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European Court of Human Rights. An abortion case is pending before the European Court of Human Rights against Ireland. It was brought by a woman that was pregnant with twins and one of them had a fatal fetal impairment. Since Ireland’s abortion law is very restrictive, only allowing abortion in cases where pregnancy threatens the health of the pregnant woman, she could not get an abortion in Irleland and was forced to travel to England. Now she is claiming that the Irish abortion law in violation of the European Convention on Human Rights, particularly because it violates a woman’s right to privacy (Article 8) and that it amounts to inhumane and degrading treatment (article 3). She also made other arguments around some restrictions doctors face in helping patients seek abortions in the UK.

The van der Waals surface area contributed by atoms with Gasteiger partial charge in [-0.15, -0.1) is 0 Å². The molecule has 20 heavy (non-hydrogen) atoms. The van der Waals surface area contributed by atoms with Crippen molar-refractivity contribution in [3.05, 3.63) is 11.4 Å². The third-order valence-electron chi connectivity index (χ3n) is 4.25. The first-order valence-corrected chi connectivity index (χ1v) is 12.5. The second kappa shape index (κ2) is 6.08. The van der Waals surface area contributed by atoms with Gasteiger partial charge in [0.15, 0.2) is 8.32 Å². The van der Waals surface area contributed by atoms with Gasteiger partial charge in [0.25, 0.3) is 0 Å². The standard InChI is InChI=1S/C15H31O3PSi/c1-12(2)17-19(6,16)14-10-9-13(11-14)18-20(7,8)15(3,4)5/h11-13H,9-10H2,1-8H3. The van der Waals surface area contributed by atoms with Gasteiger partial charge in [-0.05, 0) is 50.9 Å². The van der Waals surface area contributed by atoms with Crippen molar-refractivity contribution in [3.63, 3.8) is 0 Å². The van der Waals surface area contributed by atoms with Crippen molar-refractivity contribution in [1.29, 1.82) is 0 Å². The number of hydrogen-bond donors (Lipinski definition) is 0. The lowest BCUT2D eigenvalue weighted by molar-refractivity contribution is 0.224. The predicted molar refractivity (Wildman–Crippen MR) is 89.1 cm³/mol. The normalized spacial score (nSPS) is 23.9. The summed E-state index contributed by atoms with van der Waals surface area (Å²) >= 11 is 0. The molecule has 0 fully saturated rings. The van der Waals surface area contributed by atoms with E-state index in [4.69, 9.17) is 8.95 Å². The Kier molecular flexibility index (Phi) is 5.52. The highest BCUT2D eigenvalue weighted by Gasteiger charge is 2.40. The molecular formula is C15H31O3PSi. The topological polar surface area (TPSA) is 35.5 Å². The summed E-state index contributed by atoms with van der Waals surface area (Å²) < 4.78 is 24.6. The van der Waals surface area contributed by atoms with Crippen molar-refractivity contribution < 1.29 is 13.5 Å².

More information on: http://www.reproductiverights.org/pdf/crt_Ireland_amicus0405.pdf

Source: Christina Zampas


Colombia: challenge to abortion law. On Thursday, April 14th a complaint before the Constitutional Court was filed challenging Colombian Anti-abortion law, one of the world’s most restrictive laws. Colombian attorney Monica Roa of Women´s Link presented the complaint in her capacity as a Colombian citizen. The action seeks to legalize abortion in the most extreme cases: when the woman’s life or health is in danger, the pregnancy is a result of rape, and/or when the fetus has malformations incompatible with life outside of the womb. More info http://www.womenslinkworldwide.org

Source: Monika Roa